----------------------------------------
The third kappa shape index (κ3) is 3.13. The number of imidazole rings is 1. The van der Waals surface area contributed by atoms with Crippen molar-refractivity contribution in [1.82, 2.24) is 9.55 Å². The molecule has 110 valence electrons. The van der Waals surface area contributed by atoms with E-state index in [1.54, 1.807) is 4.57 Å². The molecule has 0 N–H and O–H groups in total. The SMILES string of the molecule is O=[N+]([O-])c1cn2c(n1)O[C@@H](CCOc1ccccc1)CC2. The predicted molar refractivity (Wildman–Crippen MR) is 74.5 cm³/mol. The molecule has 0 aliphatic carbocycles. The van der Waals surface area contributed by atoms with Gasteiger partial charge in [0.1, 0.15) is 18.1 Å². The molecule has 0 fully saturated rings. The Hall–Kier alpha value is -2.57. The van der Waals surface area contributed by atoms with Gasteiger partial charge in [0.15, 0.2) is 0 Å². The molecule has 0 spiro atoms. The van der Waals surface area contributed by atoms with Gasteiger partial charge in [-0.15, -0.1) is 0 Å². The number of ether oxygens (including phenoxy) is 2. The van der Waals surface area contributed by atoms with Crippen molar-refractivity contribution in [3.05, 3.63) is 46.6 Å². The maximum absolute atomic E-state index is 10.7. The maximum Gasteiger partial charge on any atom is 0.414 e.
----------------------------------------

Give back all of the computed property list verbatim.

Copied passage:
The third kappa shape index (κ3) is 3.13. The number of imidazole rings is 1. The van der Waals surface area contributed by atoms with Crippen molar-refractivity contribution in [1.82, 2.24) is 9.55 Å². The molecule has 110 valence electrons. The van der Waals surface area contributed by atoms with E-state index in [1.54, 1.807) is 4.57 Å². The molecule has 0 N–H and O–H groups in total. The SMILES string of the molecule is O=[N+]([O-])c1cn2c(n1)O[C@@H](CCOc1ccccc1)CC2. The predicted molar refractivity (Wildman–Crippen MR) is 74.5 cm³/mol. The molecule has 0 aliphatic carbocycles. The van der Waals surface area contributed by atoms with Gasteiger partial charge in [0.1, 0.15) is 18.1 Å². The molecule has 0 fully saturated rings. The Hall–Kier alpha value is -2.57. The van der Waals surface area contributed by atoms with Gasteiger partial charge in [0.15, 0.2) is 0 Å². The molecule has 0 spiro atoms. The van der Waals surface area contributed by atoms with Gasteiger partial charge in [-0.15, -0.1) is 0 Å². The number of ether oxygens (including phenoxy) is 2. The van der Waals surface area contributed by atoms with Crippen molar-refractivity contribution in [3.05, 3.63) is 46.6 Å². The maximum absolute atomic E-state index is 10.7. The maximum Gasteiger partial charge on any atom is 0.414 e.